This uproar has also caused some to question Prime Minster Harper’s views on democracy. Having campaigned vigorously against unelected Senate killing of legislation pushed through an elected House, Harper did exactly that vis a vis Bill C-311. Many view this as an act of serious hypocrisy, and “morally wrong,” according to Layton.

Gerard Kennedy, the Liberal Party’s critic on the environment, also believes that the killing of Bill C-311 is not an accident, but planned by the Conservatives in order to free themselves heading into COP16.

As of now, after the resignation of Jim Prentice, the Conservative administration has only a part-time environment minister, no legislation on climate change, and no plan on how to regulate carbon emission heading to Cancun, Mexico.

Canada will perhaps be the only country with no idea regarding its plans on climate change at the United Nations Climate Change Conference. Shame.

middle east, muslims, politics, war on terror

The Harper Administration and Israel – a Love Affair

Published at: Palestine Speaks, November 6th, 2010 (http://palestinespeaks.net/2010/11/the-harper-administration-and-israel-a-love-affair/)

Compared to the hegemon south of its borders, Canada has over the past few decades acquired a tamer, gentler reputation vis-à-vis the rest of the world. Today, whatever is left of that peace-loving, peace-keeping reputation is at best a minute glimpse into the past.

With Stephen Harper at the helm as Prime Minister, the Conservative Party of Canada has held together a minority government that has equaled the United States in its war-mongering rhetoric and posturing. Part-in-parcel with this radical shift in foreign policy has been the Harper administration’s blanket support for the state of Israel’s brutal occupation of the Occupied Palestinian Territories (OPT).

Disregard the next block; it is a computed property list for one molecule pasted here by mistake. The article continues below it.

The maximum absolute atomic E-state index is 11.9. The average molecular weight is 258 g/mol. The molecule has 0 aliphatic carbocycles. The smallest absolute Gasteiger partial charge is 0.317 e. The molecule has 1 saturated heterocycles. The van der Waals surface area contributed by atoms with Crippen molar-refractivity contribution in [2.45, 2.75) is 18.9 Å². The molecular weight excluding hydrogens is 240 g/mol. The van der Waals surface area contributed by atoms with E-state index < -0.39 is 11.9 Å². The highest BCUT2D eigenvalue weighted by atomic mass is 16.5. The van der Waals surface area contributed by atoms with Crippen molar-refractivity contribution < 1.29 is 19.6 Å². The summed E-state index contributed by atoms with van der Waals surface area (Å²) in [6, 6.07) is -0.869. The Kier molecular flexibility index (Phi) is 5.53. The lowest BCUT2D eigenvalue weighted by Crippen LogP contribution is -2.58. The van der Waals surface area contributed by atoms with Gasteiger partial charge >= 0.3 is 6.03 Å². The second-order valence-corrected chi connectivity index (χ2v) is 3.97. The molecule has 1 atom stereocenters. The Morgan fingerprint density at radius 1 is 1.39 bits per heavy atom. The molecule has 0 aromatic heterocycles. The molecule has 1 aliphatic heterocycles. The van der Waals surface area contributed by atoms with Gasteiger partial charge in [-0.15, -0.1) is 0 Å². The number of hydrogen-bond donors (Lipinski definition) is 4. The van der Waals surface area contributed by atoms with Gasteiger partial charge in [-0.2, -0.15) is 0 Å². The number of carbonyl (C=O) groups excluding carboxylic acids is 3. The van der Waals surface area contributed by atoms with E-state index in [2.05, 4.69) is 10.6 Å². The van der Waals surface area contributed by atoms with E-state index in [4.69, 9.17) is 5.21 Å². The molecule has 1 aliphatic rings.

No previous Canadian administration has shown as much loyalty and support to Israel as Harper’s, both rhetorically and policy-wise. In May 2009, Stephen Harper was awarded the Saul Hayes Award by the Canadian Jewish Congress (CJC). Ironically, the award is supposed to honour those who have demonstrated their commitment to human rights. It was the first time that the award went to an acting Prime Minster.

A year later, the Likud Prime Minister of Israel, Benjamin Netanyahu, visited Canada for the first time in eight years. “The ties between Israel and Canada have never been stronger,” Netanyahu stated confidently in his address, “You show that we are not alone.”

This is just the tip of the iceberg–signs that Israeli-Canadian relations are at a zenith. Beneath this layer of rhetorical friendship is a deeply destructive relationship that undermines the democratic values of Canada, while assisting in the moral degeneration of Israel. The truth is, in the aftermath of Operation Cast Lead (2008-2009), and the massacre on the Mavi Mamara (2010), Israel is being recognized more and more as a pariah state. As the international Boycott, Divestment, and Sanctions (BDS) movement is gaining more and more traction, grassroots organizing for Palestinian rights is at an all-time high. The entire international community, with the exception of the United States, Canada, and a few island nations, now publically recognize that Israel’s occupation of the Gaza Strip and the West Bank is absolutely unsustainable.